With the First World War, in Canada there was considerable agitation over what was coined the “Nickel Question.” One of the problems that arose pertained to the refining of nickel in Canada. For some, it may have been regretted that our nickel industry was controlled by foreigners. However, for a variety of reasons, it was argued that the refining at least should occur in Canada.
By the outbreak of The War, the necessity of nickel for modern warfare was established. Nickel was necessary for automobile parts, cartridge cases, bullet coverings, heavy ordnance, rifle barrels and armour-plate. Of course, its value was recognized by all of the then major powers. Canada had the new materials that in 1890, were mined by two foreign-owned companies. Yet, if the refining continued outside Canada, this country and the province of Ontario had no control over the ultimate destination of “the product”. For some, this was not satisfactory.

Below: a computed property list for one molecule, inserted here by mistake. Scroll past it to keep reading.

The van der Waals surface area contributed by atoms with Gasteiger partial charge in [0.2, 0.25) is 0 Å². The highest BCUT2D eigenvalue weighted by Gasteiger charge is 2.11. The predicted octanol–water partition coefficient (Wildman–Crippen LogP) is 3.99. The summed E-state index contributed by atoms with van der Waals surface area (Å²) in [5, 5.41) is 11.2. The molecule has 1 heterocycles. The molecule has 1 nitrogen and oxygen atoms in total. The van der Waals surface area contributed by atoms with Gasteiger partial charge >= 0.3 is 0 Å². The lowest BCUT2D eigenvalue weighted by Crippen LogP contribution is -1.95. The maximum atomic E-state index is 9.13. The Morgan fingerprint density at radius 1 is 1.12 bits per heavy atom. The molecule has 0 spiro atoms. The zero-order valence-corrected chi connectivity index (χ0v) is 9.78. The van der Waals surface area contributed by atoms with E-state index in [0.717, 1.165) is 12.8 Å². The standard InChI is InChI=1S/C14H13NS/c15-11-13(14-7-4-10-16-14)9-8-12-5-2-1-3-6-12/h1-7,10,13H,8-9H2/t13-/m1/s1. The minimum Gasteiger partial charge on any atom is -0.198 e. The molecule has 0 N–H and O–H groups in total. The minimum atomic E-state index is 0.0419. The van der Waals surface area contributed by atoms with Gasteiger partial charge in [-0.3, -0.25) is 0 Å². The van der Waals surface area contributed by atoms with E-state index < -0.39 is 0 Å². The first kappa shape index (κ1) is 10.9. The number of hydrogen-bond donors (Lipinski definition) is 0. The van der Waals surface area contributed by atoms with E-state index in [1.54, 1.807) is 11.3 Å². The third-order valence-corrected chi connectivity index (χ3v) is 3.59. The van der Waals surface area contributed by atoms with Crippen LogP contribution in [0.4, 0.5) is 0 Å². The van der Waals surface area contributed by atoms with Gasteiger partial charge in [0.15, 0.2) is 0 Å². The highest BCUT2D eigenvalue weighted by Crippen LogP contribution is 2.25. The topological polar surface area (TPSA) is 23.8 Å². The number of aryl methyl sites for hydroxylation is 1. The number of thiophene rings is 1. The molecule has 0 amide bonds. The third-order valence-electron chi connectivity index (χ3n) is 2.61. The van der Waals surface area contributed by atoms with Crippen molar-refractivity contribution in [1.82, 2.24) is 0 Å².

Evidence suggests that on numerous occasions federal and provincial governments had examined and indeed promoted the refining of nickel in Canada. In 1886, a committee of the House of Commons refused to report a bill authorizing the Canadian Copper Company (C.C. Co.) of Ohio to operate in Canada until its promoters indicated that they would build a refinery.